Floor (gymnastics)

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Brazilian gymnast Jade Barbosa about to perform a pirouette turn during her floor routine at the 2007 Pan American Games.

In gymnastics, the floor refers to a specially prepared exercise surface, which is considered an apparatus. It is used by both male and female gymnasts. The event in gymnastics performed on floor is called floor exercise. The English abbreviation for the event in gymnastics scoring is FX.

A sprung floor is used in most competitive gymnastics to provide bounce. Sprung floors are also used sometimes in cheerleading. The sprung floor used for indoor athletics however, is designed to reduce bounce.

The apparatus[edit]

The apparatus originated as a 'free exercise' for men, very similar to the floor exercise of today.[1] It wasn't until 1948 that women were allowed to compete on the floor.[1]

Most competitive gymnastics floors are spring floors. They contain springs and/or a rubber foam and plywood combination which make the floor bouncy, soften the impact of landings and enable the gymnast to gain height when tumbling.[2][3] Floors have clearly designated perimeters—the "out of bounds" area is always indicated by a border of white tape or a differently colored mat.[2][3]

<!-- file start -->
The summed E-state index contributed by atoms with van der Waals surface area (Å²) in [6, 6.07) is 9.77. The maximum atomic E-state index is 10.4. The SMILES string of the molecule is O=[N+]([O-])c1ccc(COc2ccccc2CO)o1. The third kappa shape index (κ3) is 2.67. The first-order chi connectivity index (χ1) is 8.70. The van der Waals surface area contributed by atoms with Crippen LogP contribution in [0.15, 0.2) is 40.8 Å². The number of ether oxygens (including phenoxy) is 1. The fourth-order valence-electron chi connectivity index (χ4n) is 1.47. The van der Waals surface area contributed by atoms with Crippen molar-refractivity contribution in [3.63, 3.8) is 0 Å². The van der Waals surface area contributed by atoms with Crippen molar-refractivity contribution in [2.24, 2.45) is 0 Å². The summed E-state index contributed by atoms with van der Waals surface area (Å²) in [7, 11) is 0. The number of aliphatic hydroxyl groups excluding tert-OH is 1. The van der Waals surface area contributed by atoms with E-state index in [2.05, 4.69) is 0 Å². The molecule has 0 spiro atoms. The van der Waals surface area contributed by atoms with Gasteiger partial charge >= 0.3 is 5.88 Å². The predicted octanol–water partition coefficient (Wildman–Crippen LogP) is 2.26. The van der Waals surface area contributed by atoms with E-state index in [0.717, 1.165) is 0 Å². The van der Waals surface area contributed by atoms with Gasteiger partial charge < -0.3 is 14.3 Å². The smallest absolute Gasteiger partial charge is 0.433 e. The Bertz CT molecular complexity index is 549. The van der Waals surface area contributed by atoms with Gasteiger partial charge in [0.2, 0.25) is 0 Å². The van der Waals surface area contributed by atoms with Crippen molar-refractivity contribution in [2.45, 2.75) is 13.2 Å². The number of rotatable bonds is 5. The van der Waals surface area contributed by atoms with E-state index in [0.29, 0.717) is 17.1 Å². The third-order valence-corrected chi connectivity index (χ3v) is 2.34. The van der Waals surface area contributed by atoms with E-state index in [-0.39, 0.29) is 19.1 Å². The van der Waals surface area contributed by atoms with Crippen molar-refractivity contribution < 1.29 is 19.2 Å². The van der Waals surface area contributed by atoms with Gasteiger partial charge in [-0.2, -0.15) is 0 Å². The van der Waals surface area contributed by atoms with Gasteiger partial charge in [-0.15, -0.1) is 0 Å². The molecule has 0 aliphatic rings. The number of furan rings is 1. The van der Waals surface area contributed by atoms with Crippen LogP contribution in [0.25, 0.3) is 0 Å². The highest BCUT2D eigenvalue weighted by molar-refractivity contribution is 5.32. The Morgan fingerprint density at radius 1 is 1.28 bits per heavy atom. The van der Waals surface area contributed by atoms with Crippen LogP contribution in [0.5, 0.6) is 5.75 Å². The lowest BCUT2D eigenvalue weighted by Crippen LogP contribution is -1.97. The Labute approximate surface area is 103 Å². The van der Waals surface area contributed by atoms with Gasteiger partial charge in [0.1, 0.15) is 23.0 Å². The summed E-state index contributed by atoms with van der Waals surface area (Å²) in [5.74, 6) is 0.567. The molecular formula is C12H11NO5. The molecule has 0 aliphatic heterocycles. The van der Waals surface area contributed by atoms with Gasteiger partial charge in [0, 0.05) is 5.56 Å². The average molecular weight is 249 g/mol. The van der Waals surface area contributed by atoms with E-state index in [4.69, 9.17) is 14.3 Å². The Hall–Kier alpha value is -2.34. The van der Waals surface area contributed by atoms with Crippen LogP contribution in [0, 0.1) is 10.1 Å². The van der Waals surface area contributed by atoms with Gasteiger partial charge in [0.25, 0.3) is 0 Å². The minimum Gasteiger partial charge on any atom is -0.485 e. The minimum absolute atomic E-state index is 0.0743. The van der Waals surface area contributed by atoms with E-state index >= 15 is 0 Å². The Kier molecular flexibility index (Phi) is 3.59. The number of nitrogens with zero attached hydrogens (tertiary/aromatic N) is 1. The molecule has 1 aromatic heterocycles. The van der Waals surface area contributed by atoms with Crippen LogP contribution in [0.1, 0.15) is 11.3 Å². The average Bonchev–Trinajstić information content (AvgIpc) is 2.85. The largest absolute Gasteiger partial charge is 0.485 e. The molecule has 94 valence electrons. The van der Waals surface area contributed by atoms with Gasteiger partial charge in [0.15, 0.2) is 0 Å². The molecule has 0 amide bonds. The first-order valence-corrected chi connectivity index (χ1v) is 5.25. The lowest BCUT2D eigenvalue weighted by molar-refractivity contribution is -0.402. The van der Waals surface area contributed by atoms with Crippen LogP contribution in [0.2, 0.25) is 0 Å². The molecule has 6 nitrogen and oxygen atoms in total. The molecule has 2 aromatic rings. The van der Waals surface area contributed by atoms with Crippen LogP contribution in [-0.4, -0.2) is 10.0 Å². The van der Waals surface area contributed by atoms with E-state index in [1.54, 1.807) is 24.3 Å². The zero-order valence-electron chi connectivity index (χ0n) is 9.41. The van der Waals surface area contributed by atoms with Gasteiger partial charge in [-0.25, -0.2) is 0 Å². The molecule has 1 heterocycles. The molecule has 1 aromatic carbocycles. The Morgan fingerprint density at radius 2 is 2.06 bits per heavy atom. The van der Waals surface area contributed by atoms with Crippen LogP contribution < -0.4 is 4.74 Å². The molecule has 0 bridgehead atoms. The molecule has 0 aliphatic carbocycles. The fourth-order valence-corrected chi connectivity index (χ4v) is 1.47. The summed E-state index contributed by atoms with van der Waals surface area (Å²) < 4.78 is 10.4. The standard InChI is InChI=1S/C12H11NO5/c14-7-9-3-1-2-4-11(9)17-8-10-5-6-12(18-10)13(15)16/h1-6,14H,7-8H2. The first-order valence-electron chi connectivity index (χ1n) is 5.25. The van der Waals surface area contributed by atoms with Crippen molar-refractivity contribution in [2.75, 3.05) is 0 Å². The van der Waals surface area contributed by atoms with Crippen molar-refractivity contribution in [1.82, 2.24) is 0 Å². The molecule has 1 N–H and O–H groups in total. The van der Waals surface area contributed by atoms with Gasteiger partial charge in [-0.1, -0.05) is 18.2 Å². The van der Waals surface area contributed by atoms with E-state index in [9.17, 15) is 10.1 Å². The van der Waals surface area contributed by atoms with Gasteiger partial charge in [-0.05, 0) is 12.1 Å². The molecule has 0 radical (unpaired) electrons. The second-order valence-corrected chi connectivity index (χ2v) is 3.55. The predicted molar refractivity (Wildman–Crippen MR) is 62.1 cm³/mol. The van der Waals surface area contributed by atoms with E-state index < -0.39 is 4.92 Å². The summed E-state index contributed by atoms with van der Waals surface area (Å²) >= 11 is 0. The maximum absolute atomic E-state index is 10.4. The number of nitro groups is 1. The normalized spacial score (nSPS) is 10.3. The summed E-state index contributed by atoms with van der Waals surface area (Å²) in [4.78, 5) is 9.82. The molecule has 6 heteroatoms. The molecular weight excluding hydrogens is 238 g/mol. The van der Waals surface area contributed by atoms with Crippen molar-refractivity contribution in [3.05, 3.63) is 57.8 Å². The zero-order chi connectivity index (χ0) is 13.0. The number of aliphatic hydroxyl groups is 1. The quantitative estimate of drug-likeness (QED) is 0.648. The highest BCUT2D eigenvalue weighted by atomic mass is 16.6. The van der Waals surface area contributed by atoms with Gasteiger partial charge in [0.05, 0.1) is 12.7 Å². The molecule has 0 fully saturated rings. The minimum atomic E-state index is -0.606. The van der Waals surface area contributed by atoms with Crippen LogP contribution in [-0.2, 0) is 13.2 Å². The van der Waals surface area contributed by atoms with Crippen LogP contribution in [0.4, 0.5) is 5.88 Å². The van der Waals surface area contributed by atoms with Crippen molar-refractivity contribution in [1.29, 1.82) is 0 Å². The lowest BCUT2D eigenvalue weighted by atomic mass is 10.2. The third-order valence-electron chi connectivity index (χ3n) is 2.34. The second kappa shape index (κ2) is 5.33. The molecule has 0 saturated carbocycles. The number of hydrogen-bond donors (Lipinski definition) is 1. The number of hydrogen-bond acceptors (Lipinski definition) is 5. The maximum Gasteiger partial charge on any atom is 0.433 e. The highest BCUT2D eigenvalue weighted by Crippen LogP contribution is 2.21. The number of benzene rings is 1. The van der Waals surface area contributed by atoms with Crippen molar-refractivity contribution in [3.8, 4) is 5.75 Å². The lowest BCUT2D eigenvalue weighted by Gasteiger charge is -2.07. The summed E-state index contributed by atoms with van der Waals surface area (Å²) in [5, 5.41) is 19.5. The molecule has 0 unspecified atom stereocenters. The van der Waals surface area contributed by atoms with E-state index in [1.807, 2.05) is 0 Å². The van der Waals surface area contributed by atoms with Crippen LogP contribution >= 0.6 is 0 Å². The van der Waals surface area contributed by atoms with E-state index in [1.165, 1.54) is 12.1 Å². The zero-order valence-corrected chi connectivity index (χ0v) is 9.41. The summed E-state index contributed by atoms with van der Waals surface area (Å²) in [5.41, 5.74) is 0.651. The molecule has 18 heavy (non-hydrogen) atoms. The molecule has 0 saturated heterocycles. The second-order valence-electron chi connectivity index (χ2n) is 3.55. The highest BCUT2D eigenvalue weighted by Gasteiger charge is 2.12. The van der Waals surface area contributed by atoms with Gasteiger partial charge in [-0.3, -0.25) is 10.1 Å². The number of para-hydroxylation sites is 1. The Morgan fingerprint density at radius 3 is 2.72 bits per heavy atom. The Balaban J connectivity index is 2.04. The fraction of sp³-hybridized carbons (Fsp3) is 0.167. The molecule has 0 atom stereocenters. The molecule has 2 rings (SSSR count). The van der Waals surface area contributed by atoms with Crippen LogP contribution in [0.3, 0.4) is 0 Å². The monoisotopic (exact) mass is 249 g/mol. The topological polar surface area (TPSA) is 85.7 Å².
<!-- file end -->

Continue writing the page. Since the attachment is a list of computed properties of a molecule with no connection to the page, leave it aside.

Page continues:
The allowed time for a floor exercise is up to 70 seconds for males[4] and up to 90 seconds for females.[5] Unlike men, women always perform routines to music.[5]

Dimensions[edit]

Measurements of the apparatus are published by the Fédération Internationale de Gymnastique (FIG) in the Apparatus Norms brochure. The dimensions are the same for male and female competitors.

  • Performance area: 1,200 centimetres (39 ft) x 1,200 centimetres (39 ft) ± 3 centimetres (1.2 in)[2][3]
  • Diagonals: 1,697 centimetres (55.68 ft) ±5 centimetres (2.0 in)[2][3]
  • Border: 100 centimetres (3.3 ft)[2][3]
  • Safety zone: 200 centimetres (6.6 ft)[2][3]

WAG scoring and rules[edit]

Floor exercise routines last up to 90 seconds.[5] The routine is choreographed in advance, and is composed of acrobatic and dance elements. This event, above all others, allows the gymnast to express her personality through her dance and musical style. The moves that are choreographed in the routine must be precise, in sync with the music and entertaining.[6]

At the international elite level of competition, the composition of the routine is decided by the gymnast and her coaches. Many gymnasiums and national federations hire special choreographers to design routines for their gymnasts. Well known gymnastics choreographers include Lisa Luke (USA), Adriana Pop (Romania, France, China), Nancy Roche (USA) and Geza Pozar (Romania, USA). Others opt to choreograph their FX routines in-house. Some gymnasts adopt a new FX every year; others keep the same routine for several competitive seasons. It is not uncommon for coaches to modify a routine's composition between meets, especially if it is used for an extended length of time. It is uncommon for gymnasts to use more than one different FX routine in the same season but it is not entirely unheard of: at the 1996 Olympics, for instance, Russian Dina Kotchetkova's routine in the FX event finals had completely different music, choreography and composition than that of her all-around exercise.